Sean Cole

That is, in 2012, the two sides began peace talks in Cuba. There had been peace negotiations between the revolutionaries and the government before. But this time they seemed more promising.

So to Jose's thinking, the concerns of the FARC were different now. It wasn't so much is this a winnable war anymore, or is this life worth living. It was more, this war's probably going to end anyway. We're all going to end up disbanding. And will they take me in again back home? Will my family still accept me?

And that's when they dropped probably their biggest emotional bomb to date, a campaign they called simply "Mothers' Voices." They found 37 mothers of guerrilla fighters who were willing to give them pictures of those fighters as children.

Jose Miguel Sokoloff

And it was important that they gave us pictures of the kids when they were small, because in order to protect them, we needed to make sure that only the person in the picture would be able to recognize himself.

And the message was, "Before you were a guerrilla, you were my child."

Sean Cole

That's what it said on the poster.

Jose Miguel Sokoloff

That's what it said on the poster. "Before you were a guerrilla, you were my child. Come back this Christmas. I'm waiting for you."

Sean Cole

They printed up thousands of these posters and hung them in towns that the guerrillas moved through and nailed them to trees as well. The mothers campaign was really moving-- simple, no lights attached-- proving you don't have to do something huge and carnivalistic to win someone over, to change their behavior.

I mean, the goal of propaganda is usually to appeal to emotions. But this was on another level. It was so personal-- in a couple of cases, so specific to the person receiving the message.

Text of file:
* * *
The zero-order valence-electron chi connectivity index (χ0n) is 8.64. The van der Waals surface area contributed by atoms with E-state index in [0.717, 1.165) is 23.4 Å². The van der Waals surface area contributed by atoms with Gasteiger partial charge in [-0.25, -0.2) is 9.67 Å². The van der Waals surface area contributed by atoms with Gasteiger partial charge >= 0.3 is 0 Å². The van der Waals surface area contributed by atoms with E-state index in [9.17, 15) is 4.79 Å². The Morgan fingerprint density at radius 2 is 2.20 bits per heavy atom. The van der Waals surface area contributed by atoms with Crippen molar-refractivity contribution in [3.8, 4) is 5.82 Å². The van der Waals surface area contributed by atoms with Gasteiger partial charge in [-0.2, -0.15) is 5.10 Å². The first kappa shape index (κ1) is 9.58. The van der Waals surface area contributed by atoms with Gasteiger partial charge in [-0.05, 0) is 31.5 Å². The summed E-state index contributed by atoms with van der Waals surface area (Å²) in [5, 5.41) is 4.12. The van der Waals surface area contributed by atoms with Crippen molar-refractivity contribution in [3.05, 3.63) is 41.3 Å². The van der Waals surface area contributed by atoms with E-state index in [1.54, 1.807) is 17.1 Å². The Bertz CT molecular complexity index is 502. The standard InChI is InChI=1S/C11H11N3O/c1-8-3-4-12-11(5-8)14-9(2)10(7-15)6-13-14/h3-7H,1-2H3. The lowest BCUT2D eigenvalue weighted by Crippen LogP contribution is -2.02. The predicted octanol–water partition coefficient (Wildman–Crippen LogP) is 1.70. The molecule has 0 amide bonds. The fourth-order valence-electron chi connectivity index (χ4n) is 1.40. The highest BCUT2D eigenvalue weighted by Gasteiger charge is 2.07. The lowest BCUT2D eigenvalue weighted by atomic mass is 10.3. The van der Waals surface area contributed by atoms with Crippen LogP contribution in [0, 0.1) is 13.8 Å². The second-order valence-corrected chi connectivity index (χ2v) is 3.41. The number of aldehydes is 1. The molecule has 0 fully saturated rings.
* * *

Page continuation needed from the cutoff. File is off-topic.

There's this one story Jose always tells as he goes around talking about this work, and it's my favorite one. It doesn't have to do with the Christmas trees or the floating balls or the mothers campaign. And it takes place way back, when all they were doing were the radio ads.

Jose Miguel Sokoloff

There was a guerrilla guy whose combat name was Giovanni Andres. And a few years into his service they recruited a girl into the guerrilla.

Sean Cole

Into his unit. I've been meaning to say-- women make up 30% of the FARC forces. And they fight right alongside the men, dressed in fatigues, brandishing rifles. Anyway, this boy and this girl--

Jose Miguel Sokoloff

They fell in love. And they had this beautiful relationship. And they spent most of their time, when they were alone, talking about what their life would be like and what their family would be like, and the kind of things young lovers talk about.

Sean Cole

Except for they're in the jungle and they're--

Jose Miguel Sokoloff

Carrying guns. And they're patrolling. And they're going into combat, right. I remember him telling me that they always tried to go out when there was fighting, when there was a combat, that they always tried to go out together, so that they could protect each other. They could watch each other's back.

Sean Cole

But love is forbidden in the lower ranks of the guerrilla. So the couple was separated. One of them was sent to a camp far away. And so now, without her boyfriend, life in the FARC completely lost its hold on the girl. So she escaped, demobilized to the military reentry program, where she was interviewed by Jose's company.

Jose Miguel Sokoloff

And she said, "I got out of the guerrilla because I had found the love of my life. And the love of my life could not be with me. And if I'm not going to be able to have the family and the love I want, I'm going to get out. And so I did."